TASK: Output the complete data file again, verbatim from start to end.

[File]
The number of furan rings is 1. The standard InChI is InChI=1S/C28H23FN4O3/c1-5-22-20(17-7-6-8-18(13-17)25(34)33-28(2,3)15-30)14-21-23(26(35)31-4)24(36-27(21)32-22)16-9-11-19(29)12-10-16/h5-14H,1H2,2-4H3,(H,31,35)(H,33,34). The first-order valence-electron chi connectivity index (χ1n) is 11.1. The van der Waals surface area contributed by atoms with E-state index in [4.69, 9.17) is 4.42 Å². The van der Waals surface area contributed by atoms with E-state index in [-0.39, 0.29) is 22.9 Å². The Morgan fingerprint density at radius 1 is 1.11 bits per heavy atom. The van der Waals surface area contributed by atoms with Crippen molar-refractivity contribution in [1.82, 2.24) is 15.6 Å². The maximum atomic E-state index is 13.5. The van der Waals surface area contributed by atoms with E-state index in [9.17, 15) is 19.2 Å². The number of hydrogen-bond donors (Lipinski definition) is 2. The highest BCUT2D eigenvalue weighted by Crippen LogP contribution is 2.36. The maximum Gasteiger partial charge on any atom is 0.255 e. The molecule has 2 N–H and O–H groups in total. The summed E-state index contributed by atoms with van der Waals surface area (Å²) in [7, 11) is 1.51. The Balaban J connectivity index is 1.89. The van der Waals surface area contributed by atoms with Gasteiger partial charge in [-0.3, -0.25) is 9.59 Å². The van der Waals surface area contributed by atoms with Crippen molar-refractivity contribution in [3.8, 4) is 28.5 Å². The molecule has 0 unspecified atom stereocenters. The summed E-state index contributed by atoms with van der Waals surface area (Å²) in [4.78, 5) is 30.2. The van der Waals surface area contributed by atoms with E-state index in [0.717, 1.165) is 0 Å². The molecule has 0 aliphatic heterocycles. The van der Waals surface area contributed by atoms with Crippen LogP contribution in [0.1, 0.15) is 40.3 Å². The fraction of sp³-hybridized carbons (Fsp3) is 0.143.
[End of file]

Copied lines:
The number of furan rings is 1. The standard InChI is InChI=1S/C28H23FN4O3/c1-5-22-20(17-7-6-8-18(13-17)25(34)33-28(2,3)15-30)14-21-23(26(35)31-4)24(36-27(21)32-22)16-9-11-19(29)12-10-16/h5-14H,1H2,2-4H3,(H,31,35)(H,33,34). The first-order valence-electron chi connectivity index (χ1n) is 11.1. The van der Waals surface area contributed by atoms with E-state index in [4.69, 9.17) is 4.42 Å². The van der Waals surface area contributed by atoms with E-state index in [-0.39, 0.29) is 22.9 Å². The Morgan fingerprint density at radius 1 is 1.11 bits per heavy atom. The van der Waals surface area contributed by atoms with Crippen molar-refractivity contribution in [1.82, 2.24) is 15.6 Å². The maximum atomic E-state index is 13.5. The van der Waals surface area contributed by atoms with E-state index in [9.17, 15) is 19.2 Å². The number of hydrogen-bond donors (Lipinski definition) is 2. The highest BCUT2D eigenvalue weighted by Crippen LogP contribution is 2.36. The maximum Gasteiger partial charge on any atom is 0.255 e. The molecule has 2 N–H and O–H groups in total. The summed E-state index contributed by atoms with van der Waals surface area (Å²) in [7, 11) is 1.51. The Balaban J connectivity index is 1.89. The van der Waals surface area contributed by atoms with Gasteiger partial charge in [-0.3, -0.25) is 9.59 Å². The van der Waals surface area contributed by atoms with Crippen molar-refractivity contribution in [3.8, 4) is 28.5 Å². The molecule has 0 unspecified atom stereocenters. The summed E-state index contributed by atoms with van der Waals surface area (Å²) in [4.78, 5) is 30.2. The van der Waals surface area contributed by atoms with E-state index in [0.717, 1.165) is 0 Å². The molecule has 0 aliphatic heterocycles. The van der Waals surface area contributed by atoms with Crippen LogP contribution in [0.1, 0.15) is 40.3 Å². The fraction of sp³-hybridized carbons (Fsp3) is 0.143.